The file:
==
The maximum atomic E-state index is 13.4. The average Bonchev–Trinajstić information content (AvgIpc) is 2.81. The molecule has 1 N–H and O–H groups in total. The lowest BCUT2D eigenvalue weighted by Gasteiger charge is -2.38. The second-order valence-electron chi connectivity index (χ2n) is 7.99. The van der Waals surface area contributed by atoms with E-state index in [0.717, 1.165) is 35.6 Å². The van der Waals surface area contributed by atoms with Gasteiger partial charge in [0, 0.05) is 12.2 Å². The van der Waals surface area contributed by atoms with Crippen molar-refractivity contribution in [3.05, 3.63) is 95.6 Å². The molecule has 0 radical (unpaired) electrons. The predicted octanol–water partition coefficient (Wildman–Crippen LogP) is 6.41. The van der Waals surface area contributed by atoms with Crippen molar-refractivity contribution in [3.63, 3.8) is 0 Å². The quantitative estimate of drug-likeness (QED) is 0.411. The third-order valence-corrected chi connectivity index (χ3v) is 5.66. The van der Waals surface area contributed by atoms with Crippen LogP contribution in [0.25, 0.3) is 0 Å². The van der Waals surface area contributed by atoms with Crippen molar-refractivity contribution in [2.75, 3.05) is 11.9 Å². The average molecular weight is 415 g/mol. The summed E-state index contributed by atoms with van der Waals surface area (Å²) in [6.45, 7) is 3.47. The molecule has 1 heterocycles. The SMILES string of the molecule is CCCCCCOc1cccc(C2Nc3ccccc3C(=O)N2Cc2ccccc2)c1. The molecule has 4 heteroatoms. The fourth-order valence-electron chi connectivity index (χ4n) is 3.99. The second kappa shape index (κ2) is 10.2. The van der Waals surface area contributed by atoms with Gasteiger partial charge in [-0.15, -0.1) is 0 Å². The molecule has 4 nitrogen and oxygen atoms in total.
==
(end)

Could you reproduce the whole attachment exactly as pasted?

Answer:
The maximum atomic E-state index is 13.4. The average Bonchev–Trinajstić information content (AvgIpc) is 2.81. The molecule has 1 N–H and O–H groups in total. The lowest BCUT2D eigenvalue weighted by Gasteiger charge is -2.38. The second-order valence-electron chi connectivity index (χ2n) is 7.99. The van der Waals surface area contributed by atoms with E-state index in [0.717, 1.165) is 35.6 Å². The van der Waals surface area contributed by atoms with Gasteiger partial charge in [0, 0.05) is 12.2 Å². The van der Waals surface area contributed by atoms with Crippen molar-refractivity contribution in [3.05, 3.63) is 95.6 Å². The molecule has 0 radical (unpaired) electrons. The predicted octanol–water partition coefficient (Wildman–Crippen LogP) is 6.41. The van der Waals surface area contributed by atoms with Crippen molar-refractivity contribution in [3.63, 3.8) is 0 Å². The quantitative estimate of drug-likeness (QED) is 0.411. The third-order valence-corrected chi connectivity index (χ3v) is 5.66. The van der Waals surface area contributed by atoms with Crippen LogP contribution in [0.25, 0.3) is 0 Å². The van der Waals surface area contributed by atoms with Crippen molar-refractivity contribution in [2.75, 3.05) is 11.9 Å². The average molecular weight is 415 g/mol. The summed E-state index contributed by atoms with van der Waals surface area (Å²) in [6.45, 7) is 3.47. The molecule has 1 heterocycles. The SMILES string of the molecule is CCCCCCOc1cccc(C2Nc3ccccc3C(=O)N2Cc2ccccc2)c1. The molecule has 4 heteroatoms. The fourth-order valence-electron chi connectivity index (χ4n) is 3.99. The second kappa shape index (κ2) is 10.2. The van der Waals surface area contributed by atoms with Gasteiger partial charge in [-0.15, -0.1) is 0 Å². The molecule has 4 nitrogen and oxygen atoms in total.